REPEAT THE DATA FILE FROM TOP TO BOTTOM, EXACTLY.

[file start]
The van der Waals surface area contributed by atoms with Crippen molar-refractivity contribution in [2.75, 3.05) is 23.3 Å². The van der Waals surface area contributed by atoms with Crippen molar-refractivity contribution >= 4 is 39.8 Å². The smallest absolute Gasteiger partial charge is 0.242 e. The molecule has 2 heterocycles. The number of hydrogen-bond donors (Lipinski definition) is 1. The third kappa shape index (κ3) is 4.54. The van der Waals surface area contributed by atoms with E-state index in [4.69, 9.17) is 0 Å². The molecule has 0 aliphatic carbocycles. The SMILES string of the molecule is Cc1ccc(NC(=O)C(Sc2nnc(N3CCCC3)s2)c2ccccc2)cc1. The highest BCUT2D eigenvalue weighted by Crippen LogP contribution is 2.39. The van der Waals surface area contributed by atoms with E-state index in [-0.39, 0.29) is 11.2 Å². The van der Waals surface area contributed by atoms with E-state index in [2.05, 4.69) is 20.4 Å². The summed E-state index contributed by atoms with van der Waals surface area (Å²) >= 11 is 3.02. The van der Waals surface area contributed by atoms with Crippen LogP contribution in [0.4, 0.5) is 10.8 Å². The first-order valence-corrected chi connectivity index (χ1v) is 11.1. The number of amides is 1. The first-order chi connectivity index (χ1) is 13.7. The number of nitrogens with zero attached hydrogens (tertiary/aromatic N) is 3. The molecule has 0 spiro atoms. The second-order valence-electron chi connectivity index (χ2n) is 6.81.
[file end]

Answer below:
The van der Waals surface area contributed by atoms with Crippen molar-refractivity contribution in [2.75, 3.05) is 23.3 Å². The van der Waals surface area contributed by atoms with Crippen molar-refractivity contribution >= 4 is 39.8 Å². The smallest absolute Gasteiger partial charge is 0.242 e. The molecule has 2 heterocycles. The number of hydrogen-bond donors (Lipinski definition) is 1. The third kappa shape index (κ3) is 4.54. The van der Waals surface area contributed by atoms with E-state index in [4.69, 9.17) is 0 Å². The molecule has 0 aliphatic carbocycles. The SMILES string of the molecule is Cc1ccc(NC(=O)C(Sc2nnc(N3CCCC3)s2)c2ccccc2)cc1. The highest BCUT2D eigenvalue weighted by Crippen LogP contribution is 2.39. The van der Waals surface area contributed by atoms with E-state index in [-0.39, 0.29) is 11.2 Å². The van der Waals surface area contributed by atoms with E-state index in [2.05, 4.69) is 20.4 Å². The summed E-state index contributed by atoms with van der Waals surface area (Å²) >= 11 is 3.02. The van der Waals surface area contributed by atoms with Crippen LogP contribution in [0.4, 0.5) is 10.8 Å². The first-order valence-corrected chi connectivity index (χ1v) is 11.1. The number of amides is 1. The first-order chi connectivity index (χ1) is 13.7. The number of nitrogens with zero attached hydrogens (tertiary/aromatic N) is 3. The molecule has 0 spiro atoms. The second-order valence-electron chi connectivity index (χ2n) is 6.81.